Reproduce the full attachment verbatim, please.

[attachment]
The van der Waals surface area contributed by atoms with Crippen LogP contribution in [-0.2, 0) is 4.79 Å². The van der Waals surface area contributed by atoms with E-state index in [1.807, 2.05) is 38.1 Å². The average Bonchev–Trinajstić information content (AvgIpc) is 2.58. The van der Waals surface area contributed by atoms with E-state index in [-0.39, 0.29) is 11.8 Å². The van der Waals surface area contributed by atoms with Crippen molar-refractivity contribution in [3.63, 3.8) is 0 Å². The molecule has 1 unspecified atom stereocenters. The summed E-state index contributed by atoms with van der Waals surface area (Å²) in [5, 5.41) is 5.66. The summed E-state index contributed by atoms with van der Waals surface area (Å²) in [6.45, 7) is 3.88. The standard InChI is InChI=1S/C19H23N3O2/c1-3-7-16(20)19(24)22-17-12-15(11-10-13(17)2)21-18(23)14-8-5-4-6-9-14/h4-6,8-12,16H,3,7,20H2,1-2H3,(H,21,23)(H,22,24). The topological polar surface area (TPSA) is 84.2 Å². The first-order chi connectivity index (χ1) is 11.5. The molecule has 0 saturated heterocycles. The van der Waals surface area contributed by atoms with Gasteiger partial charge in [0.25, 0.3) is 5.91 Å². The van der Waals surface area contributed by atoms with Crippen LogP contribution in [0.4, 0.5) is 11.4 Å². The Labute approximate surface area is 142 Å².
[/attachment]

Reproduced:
The van der Waals surface area contributed by atoms with Crippen LogP contribution in [-0.2, 0) is 4.79 Å². The van der Waals surface area contributed by atoms with E-state index in [1.807, 2.05) is 38.1 Å². The average Bonchev–Trinajstić information content (AvgIpc) is 2.58. The van der Waals surface area contributed by atoms with E-state index in [-0.39, 0.29) is 11.8 Å². The van der Waals surface area contributed by atoms with Crippen molar-refractivity contribution in [3.63, 3.8) is 0 Å². The molecule has 1 unspecified atom stereocenters. The summed E-state index contributed by atoms with van der Waals surface area (Å²) in [5, 5.41) is 5.66. The summed E-state index contributed by atoms with van der Waals surface area (Å²) in [6.45, 7) is 3.88. The standard InChI is InChI=1S/C19H23N3O2/c1-3-7-16(20)19(24)22-17-12-15(11-10-13(17)2)21-18(23)14-8-5-4-6-9-14/h4-6,8-12,16H,3,7,20H2,1-2H3,(H,21,23)(H,22,24). The topological polar surface area (TPSA) is 84.2 Å². The first-order chi connectivity index (χ1) is 11.5. The molecule has 0 saturated heterocycles. The van der Waals surface area contributed by atoms with Gasteiger partial charge in [0.25, 0.3) is 5.91 Å². The van der Waals surface area contributed by atoms with Crippen LogP contribution in [0.4, 0.5) is 11.4 Å². The Labute approximate surface area is 142 Å².